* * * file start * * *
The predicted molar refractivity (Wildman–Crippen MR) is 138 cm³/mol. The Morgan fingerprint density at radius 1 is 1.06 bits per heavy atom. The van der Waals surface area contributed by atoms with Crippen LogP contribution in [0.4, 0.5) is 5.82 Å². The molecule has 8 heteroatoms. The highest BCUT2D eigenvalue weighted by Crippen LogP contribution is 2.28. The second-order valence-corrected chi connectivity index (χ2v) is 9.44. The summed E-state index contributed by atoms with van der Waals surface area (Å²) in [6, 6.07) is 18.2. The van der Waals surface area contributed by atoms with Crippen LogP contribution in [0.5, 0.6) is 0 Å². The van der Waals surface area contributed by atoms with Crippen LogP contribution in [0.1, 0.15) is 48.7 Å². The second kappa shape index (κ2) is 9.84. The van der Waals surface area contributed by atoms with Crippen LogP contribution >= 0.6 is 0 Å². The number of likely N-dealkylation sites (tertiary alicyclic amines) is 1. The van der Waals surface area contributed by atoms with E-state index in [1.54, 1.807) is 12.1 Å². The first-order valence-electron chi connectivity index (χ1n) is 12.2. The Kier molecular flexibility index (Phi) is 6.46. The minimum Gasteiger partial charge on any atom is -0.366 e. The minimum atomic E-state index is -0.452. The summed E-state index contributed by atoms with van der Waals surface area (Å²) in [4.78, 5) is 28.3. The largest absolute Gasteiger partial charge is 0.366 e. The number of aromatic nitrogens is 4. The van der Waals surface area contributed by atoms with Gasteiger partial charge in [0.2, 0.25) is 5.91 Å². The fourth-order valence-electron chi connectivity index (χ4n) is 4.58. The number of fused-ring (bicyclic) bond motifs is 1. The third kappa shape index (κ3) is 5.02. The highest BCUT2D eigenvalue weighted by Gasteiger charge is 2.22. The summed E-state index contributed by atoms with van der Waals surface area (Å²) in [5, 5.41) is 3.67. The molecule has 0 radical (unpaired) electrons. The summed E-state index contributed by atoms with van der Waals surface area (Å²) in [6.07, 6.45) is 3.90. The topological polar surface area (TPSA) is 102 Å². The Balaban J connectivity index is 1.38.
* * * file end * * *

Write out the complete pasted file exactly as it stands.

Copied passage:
The predicted molar refractivity (Wildman–Crippen MR) is 138 cm³/mol. The Morgan fingerprint density at radius 1 is 1.06 bits per heavy atom. The van der Waals surface area contributed by atoms with Crippen LogP contribution in [0.4, 0.5) is 5.82 Å². The molecule has 8 heteroatoms. The highest BCUT2D eigenvalue weighted by Crippen LogP contribution is 2.28. The second-order valence-corrected chi connectivity index (χ2v) is 9.44. The summed E-state index contributed by atoms with van der Waals surface area (Å²) in [6, 6.07) is 18.2. The van der Waals surface area contributed by atoms with Crippen LogP contribution in [0.5, 0.6) is 0 Å². The van der Waals surface area contributed by atoms with Crippen LogP contribution in [0.1, 0.15) is 48.7 Å². The second kappa shape index (κ2) is 9.84. The van der Waals surface area contributed by atoms with Crippen LogP contribution >= 0.6 is 0 Å². The number of likely N-dealkylation sites (tertiary alicyclic amines) is 1. The van der Waals surface area contributed by atoms with E-state index in [1.54, 1.807) is 12.1 Å². The first-order valence-electron chi connectivity index (χ1n) is 12.2. The Kier molecular flexibility index (Phi) is 6.46. The minimum Gasteiger partial charge on any atom is -0.366 e. The minimum atomic E-state index is -0.452. The summed E-state index contributed by atoms with van der Waals surface area (Å²) in [4.78, 5) is 28.3. The largest absolute Gasteiger partial charge is 0.366 e. The number of aromatic nitrogens is 4. The van der Waals surface area contributed by atoms with Gasteiger partial charge in [0.2, 0.25) is 5.91 Å². The fourth-order valence-electron chi connectivity index (χ4n) is 4.58. The number of fused-ring (bicyclic) bond motifs is 1. The third kappa shape index (κ3) is 5.02. The highest BCUT2D eigenvalue weighted by Gasteiger charge is 2.22. The summed E-state index contributed by atoms with van der Waals surface area (Å²) in [5, 5.41) is 3.67. The molecule has 0 radical (unpaired) electrons. The summed E-state index contributed by atoms with van der Waals surface area (Å²) in [6.07, 6.45) is 3.90. The topological polar surface area (TPSA) is 102 Å². The Balaban J connectivity index is 1.38.